There exists some rectangle in 3d defined by 4 points $p1,p2,p3,p4$, and some line that's defined by two points $q1,q2$.

How to find out if the line intersects the rectangle?

So basically I have the answer, but I just have questions about it.

We find the intersection between the line spanned by the segment and the plane spanned by the rectangle and then verify that the intersection point is on both.




$N=v_1 \times v_2$


Then we find $t$ such that $((q_1+tu)-p_1)\cdot N=0$

Question 1: I don't 100% understand why we take $v_2=p_3-p_1$ - why we take the diagonal of the rectangle (from the drawing it's the diagonal)? I Would it still be correct if we defined $v_2=p_4-p_1$ ?

And obviously if $t<0$ or $t>1$ we reject since it's not on the actual line.

The intersection point on the plane is $=q_1+tu$

Now we want to check if $p$ resides in the given rectangle. In the answers they say:

if $(p-p_1)\cdot v_1 <0$ or $(p-p_1)\cdot v_1 > v_1 \cdot v_1 $ reject, and the same thing for $v_2$.

Question 2: I'm having a hard time understanding the above. I think that by doing $(p-p_1)\cdot v_1 <0$ it's basically projecting $p-p_1$ on $v_1$, and if it's negative, then $a>90$ and it's not on the rectangle. But what happens with $(p-p_1)\cdot v_1 > v_1 \cdot v_1 $ ? What is that checking? What's the geometrical meaning of this?


1 Answer 1


I assume that the naming of the points is such that $p_1p_2,\;p_2p_3,\;p_3p_4,\;p_4p_1$ are the four sides of the rectangle.

For finding $t$, it does not matter if you take $p_3$ or $p_4$ to get $v_2.$ You only need a set of two independent vectors to span the plane in which the rectangle resides.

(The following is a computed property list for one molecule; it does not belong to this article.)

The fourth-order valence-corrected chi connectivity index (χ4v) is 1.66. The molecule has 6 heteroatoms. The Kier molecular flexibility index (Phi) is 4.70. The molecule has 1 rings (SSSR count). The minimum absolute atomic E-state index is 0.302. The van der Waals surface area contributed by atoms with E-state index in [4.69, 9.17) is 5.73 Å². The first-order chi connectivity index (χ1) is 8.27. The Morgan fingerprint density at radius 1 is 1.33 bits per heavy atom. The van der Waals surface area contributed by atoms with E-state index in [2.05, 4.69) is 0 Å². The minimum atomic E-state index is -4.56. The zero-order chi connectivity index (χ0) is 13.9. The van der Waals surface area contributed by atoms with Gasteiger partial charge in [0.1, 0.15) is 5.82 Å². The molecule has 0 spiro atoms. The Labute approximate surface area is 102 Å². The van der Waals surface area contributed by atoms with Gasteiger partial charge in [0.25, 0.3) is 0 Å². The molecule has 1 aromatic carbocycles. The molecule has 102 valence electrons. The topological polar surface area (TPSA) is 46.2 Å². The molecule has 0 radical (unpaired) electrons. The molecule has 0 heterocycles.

However it matters for the question 2. You must use $v_2=p_4-p_1$

Example: $$ p_1=\begin{pmatrix} 0 \\ 0\\ 0\end{pmatrix}\;,\;\; p_2=\begin{pmatrix} 1 \\ 0\\ 0\end{pmatrix}\;,\;\; p_3=\begin{pmatrix} 1 \\ 1\\ 0\end{pmatrix}\;,\;\; p_4=\begin{pmatrix} 0 \\ 1\\ 0\end{pmatrix} $$ and $$ p=\begin{pmatrix} \frac{1}{4} \\ \frac{5}{4} \\ 0\end{pmatrix} $$ If you define $v_2=p_3-p_1,$ then $$ 0 < (p-p_1)\cdot v_1 = \frac{1}{4} < 1 = v_1\cdot v_1 \\ 0 < (p-p_1)\cdot v_2 = \frac{3}{2} < 2 = v_2\cdot v_2 $$ although the point $p$ is clearly outside of the rectangle.

The reasoning behind the inequalities: Let us call the direction of $v_1$ "right" and the direction of $v_2$ "up" (which only makes sense if we define $v_2=p_4-p_1$ as you proposed). In the following, I use "left", "right", "above" and "below" accordingly. Then

$(p-p_1)\cdot v_1 < 0$ means that $p$ is more to the left than $p_1.$ Due to all the right angles this means "more to the left than the $p_4p_1$ edge."

$(p-p_1)\cdot v_1 > v_1\cdot v_1$ means that $p$ is more to the right than $p_2.$ This means "more to the right than the $p_2p_3$ edge."

$(p-p_1)\cdot v_2 < 0$ means that $p$ is below $p_1.$ This means "below the $p_1p_2$ edge."

$(p-p_1)\cdot v_2 > v_2\cdot v_2$ means that $p$ is above $p_4.$ This means "above the $p_3p_4$ edge."


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